Revision Survey Results – Part 5 – The Final Comments

thank-701985_1280The word is out: having your translations revised is THE way to grow as a translator. If you continue to work in your bubble without any feedback, you’ll make the same mistakes again and again, your word choices will remain narrow, you’ll never learn to think outside the box and your translations might never ever sing.

“I am not sure that one gains too much useful knowledge from a course on revision. Experience of being revised (whether monolingually or via translation) and revising is what makes you a better revisor. The interaction involved in close translator/reviser collaborations on big projects can be an abundant source of learning.”

“I work in a team of three where one person translates, another revises the translation (and the translator accepts/rejects the changes) and a third colleague does a final proof. This system generally works well and we all learn from each other too.”

“My case is special, because we are essentially an in-house team (some of us off-site), working for a host of departments/divisions as our ‘clients’. We have the same cycle for nearly all projects: translator – content reviser – translator – language reviser – translator – final approval (head of team). Therefore the translator has the final say in what to accept or reject from the reviser’s changes. But again, it is generally based on discussion and consensus.”

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Revision Survey Results – Part 3 – Quality and Satisfaction

rs8The third section of the revision survey switched to focusing on the perceived quality of a revision and satisfaction with a reviser’s job. But it kicked off with asking respondents whether they were aware of the definitions of reviser and revision in the standard ISO 17100:2015, and two thirds are apparently not.

It’s quite simple, really. A revision is the comparison of the source text and the target text (i.e the translation) by a second person, the reviser (and, therefore, revision does not refer to the check the translator makes of his/her own work). Click on the above link for more definitions of terms used in the translation process. I have also written about the differences between revision and proofreading here.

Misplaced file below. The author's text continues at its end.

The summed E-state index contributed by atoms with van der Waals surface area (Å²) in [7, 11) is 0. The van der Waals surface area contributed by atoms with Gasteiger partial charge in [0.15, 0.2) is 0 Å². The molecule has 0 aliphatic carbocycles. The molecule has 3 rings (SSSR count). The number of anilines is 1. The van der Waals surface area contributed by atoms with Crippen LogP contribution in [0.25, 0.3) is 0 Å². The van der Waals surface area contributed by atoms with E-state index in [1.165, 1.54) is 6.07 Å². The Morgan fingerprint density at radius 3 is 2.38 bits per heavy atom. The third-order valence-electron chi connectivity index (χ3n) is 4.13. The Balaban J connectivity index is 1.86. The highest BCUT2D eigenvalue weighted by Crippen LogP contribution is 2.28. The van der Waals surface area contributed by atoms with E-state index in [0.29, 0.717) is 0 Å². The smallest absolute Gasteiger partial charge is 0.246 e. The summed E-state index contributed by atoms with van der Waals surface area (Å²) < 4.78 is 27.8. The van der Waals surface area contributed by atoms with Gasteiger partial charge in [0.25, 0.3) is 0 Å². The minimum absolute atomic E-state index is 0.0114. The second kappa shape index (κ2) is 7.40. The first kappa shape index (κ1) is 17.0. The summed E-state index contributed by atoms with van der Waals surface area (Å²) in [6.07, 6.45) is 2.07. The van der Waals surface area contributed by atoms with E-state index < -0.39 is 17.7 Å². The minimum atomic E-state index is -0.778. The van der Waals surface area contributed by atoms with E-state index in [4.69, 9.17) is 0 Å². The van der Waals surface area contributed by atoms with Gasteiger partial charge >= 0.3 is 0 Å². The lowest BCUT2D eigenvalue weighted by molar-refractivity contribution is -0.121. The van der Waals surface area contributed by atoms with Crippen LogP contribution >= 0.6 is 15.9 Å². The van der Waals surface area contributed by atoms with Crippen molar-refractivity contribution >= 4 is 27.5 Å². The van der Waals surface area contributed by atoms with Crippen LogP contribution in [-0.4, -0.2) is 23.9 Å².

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Revision Survey Results – Part 1 – Why and Why Not?

rs1Back in July and August I ran a survey on revisions (one of my favourite topics!) using Google Forms to try to get an idea of colleagues’ experiences with and attitudes to revision.

As I stated in the survey:

By revisions I mean checking another translator’s translation against the source and making corrections as deemed necessary. This is often wrongly termed proofreading.

 

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Revision and the Quality Crate

Nikki - pic1 - summary for theTL_DR crowdThis guest post cannot possibly say everything about revision and does not need to. Nikki Graham has already grouped together a number of revision-related blogs worth reading  here for your convenience.

This means I am free to skip all the usual definitions and give you instead a hotch-potch of impressions and experiences which might give you some food for thought about how you approach revising your own work, how to refine your response to revisions by others of your work, and how you, perhaps, perform revisions on the work of others. I have written from the perspective of a revisor; a revisor whose own translation and revision work has come under harsh scrutiny where some revisions made and conclusions drawn have been justified, and others not. I continue to hope that insights thus gained serve to make me a better translator and a better revisor.

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Revisions Survey

road-sign-63983_1280This is just a quick post to ask you all if you could please complete the survey on revisions that I have created using Google Forms.

Regular readers will know that revisions is a pet subject, although I promise I do have lots of other posts/ideas in the pipeline. I just need to find some time to finish writing them (hopefully during the summer).

Thanks very much. I will blog about the results of this revisions survey at the beginning of the next academic year.

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Why is it important to include revision courses in translation programmes?

pc-1207686_1280Today’s guest post is by Nancy Matis and was first published on the sadly now-defunct blog of The Alexandria Library. It ties in nicely with a new theme on revisions on my blog, since I will be writing more about this topic in the near future. If you would like to write a guest post on the subject of revisions, proofreading or editing, please get in touch.

I’ve never been a brilliant translator myself. But I do think I’m quite good at revising others’ translations. This is probably because I started my career working as a language reviser.

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Revision: a Can of Worms?

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When does a revision go too far?

When is a translation not a translation?

Revision is a very thorny subject, as I mentioned in my previous post on the topic. It can generate a lot of bad feeling if you think the changes made to your work were unnecessary and if the reviser’s opinion could mean you lose a client.

But what if the reviser screams “too literal” at every turn and changes the sentences so drastically they not only no longer resemble the original translation at all, they no longer reflect the author’s ideas?

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